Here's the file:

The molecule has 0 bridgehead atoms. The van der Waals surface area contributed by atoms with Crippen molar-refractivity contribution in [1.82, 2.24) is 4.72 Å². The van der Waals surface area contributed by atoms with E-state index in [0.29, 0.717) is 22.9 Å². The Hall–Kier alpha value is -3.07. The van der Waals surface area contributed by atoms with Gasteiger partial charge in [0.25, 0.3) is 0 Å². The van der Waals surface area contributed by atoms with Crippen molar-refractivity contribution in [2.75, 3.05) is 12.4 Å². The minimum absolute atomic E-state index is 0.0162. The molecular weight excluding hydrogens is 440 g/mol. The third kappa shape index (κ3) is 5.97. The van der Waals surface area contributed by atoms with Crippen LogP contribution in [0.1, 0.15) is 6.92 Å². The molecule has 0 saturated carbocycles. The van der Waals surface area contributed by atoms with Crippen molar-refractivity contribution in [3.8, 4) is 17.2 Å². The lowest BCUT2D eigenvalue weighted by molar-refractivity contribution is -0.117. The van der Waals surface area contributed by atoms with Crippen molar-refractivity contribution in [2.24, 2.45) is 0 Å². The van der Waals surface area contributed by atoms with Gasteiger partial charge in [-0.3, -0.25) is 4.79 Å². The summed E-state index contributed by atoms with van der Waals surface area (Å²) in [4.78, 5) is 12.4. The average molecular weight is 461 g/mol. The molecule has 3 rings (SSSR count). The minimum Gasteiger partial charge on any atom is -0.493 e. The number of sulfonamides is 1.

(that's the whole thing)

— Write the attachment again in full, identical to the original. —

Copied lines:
The molecule has 0 bridgehead atoms. The van der Waals surface area contributed by atoms with Crippen molar-refractivity contribution in [1.82, 2.24) is 4.72 Å². The van der Waals surface area contributed by atoms with E-state index in [0.29, 0.717) is 22.9 Å². The Hall–Kier alpha value is -3.07. The van der Waals surface area contributed by atoms with Gasteiger partial charge in [0.25, 0.3) is 0 Å². The van der Waals surface area contributed by atoms with Crippen molar-refractivity contribution in [2.75, 3.05) is 12.4 Å². The minimum absolute atomic E-state index is 0.0162. The molecular weight excluding hydrogens is 440 g/mol. The third kappa shape index (κ3) is 5.97. The van der Waals surface area contributed by atoms with Crippen LogP contribution in [0.1, 0.15) is 6.92 Å². The molecule has 0 saturated carbocycles. The van der Waals surface area contributed by atoms with Crippen molar-refractivity contribution in [3.8, 4) is 17.2 Å². The lowest BCUT2D eigenvalue weighted by molar-refractivity contribution is -0.117. The van der Waals surface area contributed by atoms with Crippen molar-refractivity contribution in [2.24, 2.45) is 0 Å². The van der Waals surface area contributed by atoms with Gasteiger partial charge in [-0.3, -0.25) is 4.79 Å². The summed E-state index contributed by atoms with van der Waals surface area (Å²) in [4.78, 5) is 12.4. The average molecular weight is 461 g/mol. The molecule has 3 rings (SSSR count). The minimum Gasteiger partial charge on any atom is -0.493 e. The number of sulfonamides is 1.